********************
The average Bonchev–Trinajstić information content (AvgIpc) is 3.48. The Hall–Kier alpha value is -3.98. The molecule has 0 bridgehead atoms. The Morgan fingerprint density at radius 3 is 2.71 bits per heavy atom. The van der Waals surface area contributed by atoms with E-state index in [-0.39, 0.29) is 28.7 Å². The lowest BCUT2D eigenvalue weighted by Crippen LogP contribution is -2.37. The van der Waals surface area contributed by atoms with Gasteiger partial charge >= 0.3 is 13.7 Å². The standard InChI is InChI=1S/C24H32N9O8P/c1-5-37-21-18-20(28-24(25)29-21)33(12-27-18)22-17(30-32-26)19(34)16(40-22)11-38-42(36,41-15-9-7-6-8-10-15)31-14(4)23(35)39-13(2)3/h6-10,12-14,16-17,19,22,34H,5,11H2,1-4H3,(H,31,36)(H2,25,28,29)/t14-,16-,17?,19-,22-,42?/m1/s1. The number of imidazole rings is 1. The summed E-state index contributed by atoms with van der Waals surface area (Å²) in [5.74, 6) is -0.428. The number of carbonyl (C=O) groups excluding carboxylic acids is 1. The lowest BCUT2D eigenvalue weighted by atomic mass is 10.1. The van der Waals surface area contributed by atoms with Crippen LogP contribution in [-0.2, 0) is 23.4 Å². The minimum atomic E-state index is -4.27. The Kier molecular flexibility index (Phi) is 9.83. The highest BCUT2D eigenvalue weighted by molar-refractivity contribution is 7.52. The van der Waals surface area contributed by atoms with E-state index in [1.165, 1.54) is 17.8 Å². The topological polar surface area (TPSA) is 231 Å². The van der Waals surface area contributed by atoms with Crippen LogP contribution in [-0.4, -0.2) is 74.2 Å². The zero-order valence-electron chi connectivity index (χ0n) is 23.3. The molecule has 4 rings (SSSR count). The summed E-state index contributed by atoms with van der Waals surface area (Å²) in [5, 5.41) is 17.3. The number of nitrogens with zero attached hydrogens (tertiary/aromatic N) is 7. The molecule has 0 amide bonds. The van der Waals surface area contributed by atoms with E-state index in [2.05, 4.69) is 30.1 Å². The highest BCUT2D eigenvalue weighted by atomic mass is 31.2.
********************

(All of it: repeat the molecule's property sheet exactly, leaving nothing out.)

The average Bonchev–Trinajstić information content (AvgIpc) is 3.48. The Hall–Kier alpha value is -3.98. The molecule has 0 bridgehead atoms. The Morgan fingerprint density at radius 3 is 2.71 bits per heavy atom. The van der Waals surface area contributed by atoms with E-state index in [-0.39, 0.29) is 28.7 Å². The lowest BCUT2D eigenvalue weighted by Crippen LogP contribution is -2.37. The van der Waals surface area contributed by atoms with Gasteiger partial charge >= 0.3 is 13.7 Å². The standard InChI is InChI=1S/C24H32N9O8P/c1-5-37-21-18-20(28-24(25)29-21)33(12-27-18)22-17(30-32-26)19(34)16(40-22)11-38-42(36,41-15-9-7-6-8-10-15)31-14(4)23(35)39-13(2)3/h6-10,12-14,16-17,19,22,34H,5,11H2,1-4H3,(H,31,36)(H2,25,28,29)/t14-,16-,17?,19-,22-,42?/m1/s1. The number of imidazole rings is 1. The summed E-state index contributed by atoms with van der Waals surface area (Å²) in [5.74, 6) is -0.428. The number of carbonyl (C=O) groups excluding carboxylic acids is 1. The lowest BCUT2D eigenvalue weighted by atomic mass is 10.1. The van der Waals surface area contributed by atoms with Crippen LogP contribution in [-0.2, 0) is 23.4 Å². The minimum atomic E-state index is -4.27. The Kier molecular flexibility index (Phi) is 9.83. The highest BCUT2D eigenvalue weighted by molar-refractivity contribution is 7.52. The van der Waals surface area contributed by atoms with E-state index in [1.165, 1.54) is 17.8 Å². The topological polar surface area (TPSA) is 231 Å². The van der Waals surface area contributed by atoms with Crippen LogP contribution in [-0.4, -0.2) is 74.2 Å². The zero-order valence-electron chi connectivity index (χ0n) is 23.3. The molecule has 4 rings (SSSR count). The summed E-state index contributed by atoms with van der Waals surface area (Å²) in [5, 5.41) is 17.3. The number of nitrogens with zero attached hydrogens (tertiary/aromatic N) is 7. The molecule has 0 amide bonds. The van der Waals surface area contributed by atoms with E-state index in [2.05, 4.69) is 30.1 Å². The highest BCUT2D eigenvalue weighted by atomic mass is 31.2.